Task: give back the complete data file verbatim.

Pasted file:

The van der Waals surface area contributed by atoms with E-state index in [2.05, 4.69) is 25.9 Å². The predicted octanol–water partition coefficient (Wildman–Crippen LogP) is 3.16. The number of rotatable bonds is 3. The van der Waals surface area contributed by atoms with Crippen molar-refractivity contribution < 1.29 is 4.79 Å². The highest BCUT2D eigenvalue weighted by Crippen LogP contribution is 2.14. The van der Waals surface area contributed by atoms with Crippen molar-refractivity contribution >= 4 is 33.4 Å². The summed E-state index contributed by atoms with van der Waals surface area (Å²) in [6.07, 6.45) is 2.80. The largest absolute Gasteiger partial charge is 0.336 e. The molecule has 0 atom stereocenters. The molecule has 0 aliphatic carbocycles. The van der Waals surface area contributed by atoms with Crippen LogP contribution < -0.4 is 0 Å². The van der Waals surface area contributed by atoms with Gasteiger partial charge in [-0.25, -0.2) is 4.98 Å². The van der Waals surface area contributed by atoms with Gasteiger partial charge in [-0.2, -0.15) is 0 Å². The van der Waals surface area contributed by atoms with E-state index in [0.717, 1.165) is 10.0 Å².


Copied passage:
The van der Waals surface area contributed by atoms with E-state index in [2.05, 4.69) is 25.9 Å². The predicted octanol–water partition coefficient (Wildman–Crippen LogP) is 3.16. The number of rotatable bonds is 3. The van der Waals surface area contributed by atoms with Crippen molar-refractivity contribution < 1.29 is 4.79 Å². The highest BCUT2D eigenvalue weighted by Crippen LogP contribution is 2.14. The van der Waals surface area contributed by atoms with Crippen molar-refractivity contribution >= 4 is 33.4 Å². The summed E-state index contributed by atoms with van der Waals surface area (Å²) in [6.07, 6.45) is 2.80. The largest absolute Gasteiger partial charge is 0.336 e. The molecule has 0 atom stereocenters. The molecule has 0 aliphatic carbocycles. The van der Waals surface area contributed by atoms with Crippen LogP contribution < -0.4 is 0 Å². The van der Waals surface area contributed by atoms with Gasteiger partial charge in [-0.25, -0.2) is 4.98 Å². The van der Waals surface area contributed by atoms with Gasteiger partial charge in [-0.2, -0.15) is 0 Å². The van der Waals surface area contributed by atoms with E-state index in [0.717, 1.165) is 10.0 Å².